Postdating a check in florida

It is up to the practitioner to determine how many separate prescriptions to be filled sequentially are needed to provide adequate medical care.For example, a practitioner may issue three 30-day schedule II prescriptions to cover a 90-day supply or he/she may issue nine prescriptions for the same schedule II controlled substance, each for a ten-day supply, having the combined effect of a 90-day supply. The issuance of refills for a schedule II controlled substance is prohibited by law.Furthermore, *** states that its accounting practices merely provide a means for keeping track of these pension checks. A money order does not need to be presented to its original place of purchase in order to be honored. Because they are not payable on demand, postdated cashier's checks are not actually checks until the due date.*** backs these positions by arguing that the pension checks pose no deposit insurance risk. As applied to *** protest, the first step in this analysis is to determine whether or not preissued, postdated cashier's checks meet the definition of "deposit". As a consequence, *** postdated cashier's checks legally are not cashier's checks or other officer's checks. § 1817(b)(4)(A) (assessment base of a bank is "equal to the bank's liability for deposits'').*** has no significance for assessment purposes because a cash management relationship exists between this account and the current outstanding checks, account no. First, do preissued, postdated cashier's checks meet the definition of "deposit"? SUMMARY CONCLUSIONS *** preissued, postdated cashier's checks do not meet the definition of "deposit" until their due date. Preissued, postdated cashier's checks do not meet the definition of "deposit" until their due date. In addition, a preissued, postdated cashier's check is not an "outstanding draft" for purposes of what is a "deposit". Finally, since preissued, postdated cashier's checks are not deposits until their due date, *** pension pay service fund, account no ***, is not a deposit account.Second, is *** pension pay service fund, account no. Furthermore, *** pension pay service fund, account no. Therefore, the exception to *** deposit assessment is incorrect. DISCUSSION The assessment base of a bank is "equal to the bank's liability for deposits . Section 3(A preissued, postdated cashier's check is not any one of these four instruments. A "draft" is a negotiable instrument if it is a "direction to pay" a person who is identified with "reasonable certainty". The existence of this account and *** premature posting of these pension checks confuses the assessment process, but substance should rule over form. ADDENDUM *** practice of honoring these postdated cashier's checks has no legal significance for assessment purposes because it does not accelerate the negotiability of these drafts.*** protest does not involve the unscheduled check runs; rather, the protest involves the Benefit Payment Services' scheduled check runs.The scheduled check runs are the monthly pension payments made by the Benefit Payment Services section.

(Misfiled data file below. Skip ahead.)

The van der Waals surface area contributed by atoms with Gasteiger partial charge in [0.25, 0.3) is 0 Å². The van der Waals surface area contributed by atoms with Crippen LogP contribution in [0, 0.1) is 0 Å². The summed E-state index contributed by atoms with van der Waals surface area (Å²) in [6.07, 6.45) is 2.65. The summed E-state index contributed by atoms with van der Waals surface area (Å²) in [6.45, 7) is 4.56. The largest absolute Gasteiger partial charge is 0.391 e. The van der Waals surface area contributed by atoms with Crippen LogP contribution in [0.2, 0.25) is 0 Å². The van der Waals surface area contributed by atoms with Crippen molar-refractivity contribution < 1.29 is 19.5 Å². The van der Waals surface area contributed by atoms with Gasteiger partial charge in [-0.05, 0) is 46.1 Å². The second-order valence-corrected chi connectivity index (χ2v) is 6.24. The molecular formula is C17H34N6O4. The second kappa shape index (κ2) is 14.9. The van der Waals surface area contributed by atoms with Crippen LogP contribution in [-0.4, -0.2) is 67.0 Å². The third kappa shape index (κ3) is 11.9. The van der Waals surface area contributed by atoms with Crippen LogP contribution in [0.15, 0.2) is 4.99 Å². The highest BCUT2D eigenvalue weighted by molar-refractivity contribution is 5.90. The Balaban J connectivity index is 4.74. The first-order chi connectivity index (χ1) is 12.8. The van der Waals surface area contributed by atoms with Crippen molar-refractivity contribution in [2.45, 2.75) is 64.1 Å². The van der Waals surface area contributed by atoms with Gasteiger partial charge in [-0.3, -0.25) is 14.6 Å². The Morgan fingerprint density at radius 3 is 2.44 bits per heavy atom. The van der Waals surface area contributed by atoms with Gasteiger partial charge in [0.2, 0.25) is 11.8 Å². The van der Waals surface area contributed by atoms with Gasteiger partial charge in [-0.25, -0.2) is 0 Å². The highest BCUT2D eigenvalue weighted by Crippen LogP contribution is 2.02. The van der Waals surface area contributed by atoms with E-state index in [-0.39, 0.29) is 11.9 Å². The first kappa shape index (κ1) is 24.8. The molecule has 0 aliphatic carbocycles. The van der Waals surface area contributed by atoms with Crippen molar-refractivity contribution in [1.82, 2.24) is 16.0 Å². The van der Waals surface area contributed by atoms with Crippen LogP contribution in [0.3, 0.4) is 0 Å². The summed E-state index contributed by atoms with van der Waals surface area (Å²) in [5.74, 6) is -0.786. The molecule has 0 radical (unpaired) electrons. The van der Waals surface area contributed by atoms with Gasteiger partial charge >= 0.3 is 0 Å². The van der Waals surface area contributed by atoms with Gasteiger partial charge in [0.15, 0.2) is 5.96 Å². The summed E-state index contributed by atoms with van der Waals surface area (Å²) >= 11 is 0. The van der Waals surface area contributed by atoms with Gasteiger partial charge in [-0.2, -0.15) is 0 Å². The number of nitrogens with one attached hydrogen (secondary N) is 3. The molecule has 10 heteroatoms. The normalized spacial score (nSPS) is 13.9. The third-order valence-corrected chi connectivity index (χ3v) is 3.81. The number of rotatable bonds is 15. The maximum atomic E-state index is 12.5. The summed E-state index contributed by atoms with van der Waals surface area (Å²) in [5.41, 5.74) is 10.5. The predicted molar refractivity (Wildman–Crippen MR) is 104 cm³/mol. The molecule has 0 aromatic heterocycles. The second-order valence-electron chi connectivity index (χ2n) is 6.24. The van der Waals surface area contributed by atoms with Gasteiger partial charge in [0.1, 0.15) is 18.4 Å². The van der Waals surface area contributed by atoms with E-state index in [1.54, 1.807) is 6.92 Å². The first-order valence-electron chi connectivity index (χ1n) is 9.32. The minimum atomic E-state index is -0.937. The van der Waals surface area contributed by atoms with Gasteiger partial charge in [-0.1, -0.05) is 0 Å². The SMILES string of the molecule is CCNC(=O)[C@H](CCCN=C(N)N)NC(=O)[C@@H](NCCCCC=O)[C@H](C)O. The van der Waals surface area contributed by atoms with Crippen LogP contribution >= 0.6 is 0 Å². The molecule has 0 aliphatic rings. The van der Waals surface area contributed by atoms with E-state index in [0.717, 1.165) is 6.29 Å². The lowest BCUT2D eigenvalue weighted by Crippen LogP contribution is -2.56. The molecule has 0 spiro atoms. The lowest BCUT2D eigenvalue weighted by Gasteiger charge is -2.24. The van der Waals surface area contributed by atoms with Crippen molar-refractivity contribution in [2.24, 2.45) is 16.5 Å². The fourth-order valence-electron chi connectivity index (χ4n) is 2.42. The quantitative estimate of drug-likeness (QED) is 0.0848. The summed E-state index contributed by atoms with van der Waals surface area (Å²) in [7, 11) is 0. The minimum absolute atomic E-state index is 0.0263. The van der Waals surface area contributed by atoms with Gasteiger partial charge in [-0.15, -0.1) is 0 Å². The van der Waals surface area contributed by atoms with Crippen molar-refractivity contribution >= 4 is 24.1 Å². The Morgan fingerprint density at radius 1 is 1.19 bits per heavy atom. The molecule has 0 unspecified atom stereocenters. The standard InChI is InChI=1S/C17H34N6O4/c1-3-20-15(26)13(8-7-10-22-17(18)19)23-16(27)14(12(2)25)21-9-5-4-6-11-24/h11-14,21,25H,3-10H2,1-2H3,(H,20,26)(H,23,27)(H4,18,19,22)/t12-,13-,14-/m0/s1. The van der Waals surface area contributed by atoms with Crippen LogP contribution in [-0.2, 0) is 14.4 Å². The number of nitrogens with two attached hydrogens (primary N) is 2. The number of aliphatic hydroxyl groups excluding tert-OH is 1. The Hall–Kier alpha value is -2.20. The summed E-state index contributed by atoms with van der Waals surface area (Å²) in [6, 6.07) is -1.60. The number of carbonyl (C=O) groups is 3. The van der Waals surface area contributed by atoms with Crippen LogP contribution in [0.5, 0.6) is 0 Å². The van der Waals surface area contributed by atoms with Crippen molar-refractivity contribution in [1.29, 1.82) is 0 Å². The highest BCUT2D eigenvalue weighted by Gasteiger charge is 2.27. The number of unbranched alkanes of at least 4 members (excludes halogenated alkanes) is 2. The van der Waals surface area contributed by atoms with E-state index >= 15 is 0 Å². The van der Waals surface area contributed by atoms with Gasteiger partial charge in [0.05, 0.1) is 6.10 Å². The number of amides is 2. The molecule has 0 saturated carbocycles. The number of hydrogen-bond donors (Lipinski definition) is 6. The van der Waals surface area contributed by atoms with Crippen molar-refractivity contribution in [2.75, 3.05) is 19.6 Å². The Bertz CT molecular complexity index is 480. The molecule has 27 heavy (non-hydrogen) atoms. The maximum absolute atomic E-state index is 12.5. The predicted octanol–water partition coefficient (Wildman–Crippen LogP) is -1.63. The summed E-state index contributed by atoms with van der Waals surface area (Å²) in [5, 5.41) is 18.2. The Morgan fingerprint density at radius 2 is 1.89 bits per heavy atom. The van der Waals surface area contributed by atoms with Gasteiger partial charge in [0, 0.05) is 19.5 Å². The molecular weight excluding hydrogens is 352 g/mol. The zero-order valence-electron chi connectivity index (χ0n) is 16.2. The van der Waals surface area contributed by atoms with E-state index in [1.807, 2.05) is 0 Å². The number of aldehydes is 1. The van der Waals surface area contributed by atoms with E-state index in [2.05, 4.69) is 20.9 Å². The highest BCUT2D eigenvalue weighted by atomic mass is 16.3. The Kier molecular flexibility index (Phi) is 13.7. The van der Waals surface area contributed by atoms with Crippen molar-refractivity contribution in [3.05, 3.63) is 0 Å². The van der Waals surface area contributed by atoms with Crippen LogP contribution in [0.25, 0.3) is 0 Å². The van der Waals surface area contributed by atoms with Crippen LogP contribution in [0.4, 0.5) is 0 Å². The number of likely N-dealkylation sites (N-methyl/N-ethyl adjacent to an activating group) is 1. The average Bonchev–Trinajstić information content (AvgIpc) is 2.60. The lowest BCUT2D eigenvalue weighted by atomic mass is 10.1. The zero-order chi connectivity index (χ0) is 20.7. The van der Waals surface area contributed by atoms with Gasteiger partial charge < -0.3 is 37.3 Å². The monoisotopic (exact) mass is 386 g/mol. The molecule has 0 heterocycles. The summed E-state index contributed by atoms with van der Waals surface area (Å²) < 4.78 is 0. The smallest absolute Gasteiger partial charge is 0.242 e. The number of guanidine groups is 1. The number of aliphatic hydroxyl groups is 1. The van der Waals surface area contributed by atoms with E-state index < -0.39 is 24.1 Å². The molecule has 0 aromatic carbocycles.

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*** has a section in its trust department called the "Benefit Payment Services" which sends out official checks to pay pension trust account beneficiaries.

*** also argues that these pension checks do not meet the definition of "deposit" until their due date arrives. And if these drafts are deposits, the next step in this analysis will be to determine whether or not preissued, postdated cashier's checks are bank liabilities. 1980) ("a postdated check is not, prior to date, a "check' as defined in [U. C.] § 3-104(2)(b), since it is not payable on demand"'). Furthermore, *** postdated cashier's checks are not outstanding drafts or money orders primarily because, unlike these latter two forms of negotiable instruments, postdated cashier's checks do not represent effective obligations until their due date arrives. Regardless, and even if *** postdated cashier's checks are construed to meet the definition of "deposit", *** postdated cashier's checks are not *** liabilities until the due date arrives.

When the due date does arrive, *** argues that its deposit base is then properly reflected in the current outstanding checks, account no. Finally, *** argues that the pension pay service fund, account no. ISSUES *** assessment audit exception raises two questions. Therefore, in order to be included in the assessment base, each of these preissued, postdated cashier's checks must be: 1) a "deposit", (2) for which *** is liable. Therefore, until the due date, a preissued, postdated cashier's check is not a cashier's check or issued officer's check for purposes of what is a "deposit". Therefore, *** preissued, postdated cashier's checks do not meet the only relevant definition of "deposit" in the FDI Act, and *** pension pay service fund account no. Since *** postdated cashier's checks do not meet the definition of "'deposit", it is not necessary to determine whether or not they are *** liabilities for purposes of what is assessable by the FDIC. As argued above, preissued, postdated cashier's checks are not effective obligations until the due date.

What are the requirements for the issuance of multiple prescriptions for schedule II controlled substances?

Does this rule require or mandate a practitioner to issue multiple prescriptions for schedule II controlled substances? Is there a limit on the number of schedule II dosage units a practitioner can prescribe to a patient? A practitioner may provide individual patients with multiple prescriptions for the same schedule II controlled substance to be filled sequentially.

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